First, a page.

14 November 2012

A smorgasbord of books

Vampire | Thriller Spy Legal Science fiction

Twilight Area 7 Scarecrow and the Army of Thieves Private Wars The Hearing Illegal Action Brood of Bones I am FanFare Post-Human

Stephanie Meyer Matthew Reilly Greg Rucka John D Lescroart Stella Rimington AE Marling Milo James Fowler David Simpson

I'm embarrassed to admit that I'm so far behind in my notes on books I've read that I'm in danger of forgetting which ones I've read, so for now I'm just listing them out, and will give longer reviews later. In no particular order:

Twilight by Stephanie Meyer. I've finally worked out (to my satisfaction, your mileage may vary) why this series became so wildly popular, and why some people hate it so very bitterly. Promise, I'll write more on this some day.

Area 7 and Scarecrow and the Army of Thieves by Matthew Reilly. I think I've written in more detail about Ice Station, the first book in the series, some time earlier, so not rehashing that. Area 7 is the second book, and Thieves is the fifth, so I haven't read the ones in between. Aussie writer M Reilly writes about an American soldier, Shane Schofield aka Scarecrow, who can give Rajnikanth pause, and run rings around Chuck Norris. His books are the equivalent of very fast-paced Hollywood action movies, complete with helpful italics and utterly improbable scenes in quick succession. Suspend disbelief, pack a tub of popcorn, and read breathlessly. It doesn't make sense, you have things like negative and positive magnets, and rusted aluminium tanks, but who cares? Some day M Reilly will grow up and become all thoughtful and plausible and then we'll all stop reading.

Private Wars by Greg Rucka. This features Tara Chace, Minder 1 in MI6. OK, here you thought the agents with licence to kill had 00 prefixes, and there are at least 7 of them. Wrong, there are three only. Tara Chace leaves MI6 to have a baby (clearly, I need to stop entering a series in the middle), and then is brought back in by her boss. Nothing is as it seems. Uzbekistan is being run by a dictator, and his ruthless daughter and her besotted chief of the secret police are bent on getting her the post next. Her brother is the hitch, being a sort of heir apparent, apparent only to the US Ambassador, who asks the Brits for help. Tara is sent in to get him out. Mayhem follows. Forget James Bond. Cut to the Chace.

The Hearing by John D Lescroart. Lawyer Dismas Hardy (what kind of name that is becomes clear in this book) is begged by a friend to get her brother to hospital. He's a junkie, and the prime suspect in the murder of Elaine Wager (spoiler warning!) who is the chief detective, Abe Glitsky's unacknowledged daughter and a rising legal star. Abe has hinted to his staff to hang the mugger out to dry, hence the call. Dismas slowly becomes embroiled in the case, though Abe is his best friend, he admired Elaine, and hates his new client. Vintage Lescroart. But read the series in order, okay.

Illegal Action by Stella Rimington. This is what comes of writing without googling first. I have moaned in an earlier post that S Rimington wrote a wonderful first novel and would probably not write any more about Liz Carlyle. Serves me right (but, hey, I'm delighted). She's written five more. This is the third in the series (and I haven't read the second). Liz gets to protect a Russian emigre from an assassination attempt. Yup, the Russkies are as evil as ever. Or are they? I liked the first book more, but this one was good too.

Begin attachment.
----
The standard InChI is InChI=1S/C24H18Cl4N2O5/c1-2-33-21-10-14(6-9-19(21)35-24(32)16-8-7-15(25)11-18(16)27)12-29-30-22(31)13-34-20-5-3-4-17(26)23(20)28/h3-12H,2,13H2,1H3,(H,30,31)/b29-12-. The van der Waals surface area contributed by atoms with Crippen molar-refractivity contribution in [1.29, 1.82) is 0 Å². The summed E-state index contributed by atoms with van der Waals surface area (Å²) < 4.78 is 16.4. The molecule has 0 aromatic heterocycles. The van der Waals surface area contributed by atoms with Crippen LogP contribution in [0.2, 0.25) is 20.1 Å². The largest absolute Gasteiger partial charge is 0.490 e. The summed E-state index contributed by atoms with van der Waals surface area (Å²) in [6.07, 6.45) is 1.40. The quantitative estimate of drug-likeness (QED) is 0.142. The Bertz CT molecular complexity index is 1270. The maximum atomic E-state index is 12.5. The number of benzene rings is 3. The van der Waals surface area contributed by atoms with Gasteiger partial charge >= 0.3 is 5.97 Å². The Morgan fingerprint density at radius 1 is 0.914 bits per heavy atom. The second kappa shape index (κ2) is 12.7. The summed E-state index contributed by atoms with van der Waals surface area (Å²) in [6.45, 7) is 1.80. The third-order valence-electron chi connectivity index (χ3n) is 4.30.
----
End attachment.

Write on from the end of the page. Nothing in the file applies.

Dang, I've forgotten the next book. Never mind, carrying on...

Brood of Bones by AE Marling. Amazon sent me a hint that this one was a free download for a time. Unfortunately, that means I cannot go out there and give it a five-star rating. Our heroine is the Elder Enchantress, and has won 27 gowns in academia, showing her prowess. For some reason, in a land of banyan trees and protectors named Gautam, she wears all of them at the same time, making movement tiring and complex. Which is the least of her problems, since she keeps falling asleep all the time. In this world, magic is done only when asleep, so her magic is fine, if only she can keep awake long enough to find out what the problem is she needs to fix. The great city of Morimound, from where she hails, has suddenly been afflicted with mysterious pregnancies. Every woman 12 or older is pregnant. Is it godly or an evil magic? Whom can she trust? Our heroine turns out not to be snobbish, incompetent, sociopathic or stupid, but a shy nerdy young woman you begin to love more and more as the book moves on through horrors and petty people to a rivetting end. Read this book! I look forward to more.

I am FanFare by Milo James Fowler. This is a short novel about a different kind of nerd. This one spends his life (if you call that a life!) on a social network. Curious about the ads it shows, he finds a horrible truth, with grievous consequences. Funny and a bit poignant.

Post-Human by David Simpson. What I liked best about this book is the seamless way the post-human technology is introduced to us with the minimum of exposition. In the post-human society, nanobots or nans support humankind with everything from permanent online connectivity, to morning wake-up calls, trauma repair, IQ upgrades and work commutes to Venus. When James Keats, whose IQ of 200 is still above the international average, is working on terraforming Venus, his team suffers a problem and finds themselves offline. Navigating back to Earth by memory, they find every connected human on Earth dead. Now, all their hopes lie with the Purists. Somehow, they have to save the world. Very enjoyable (I'm on the sequel now).

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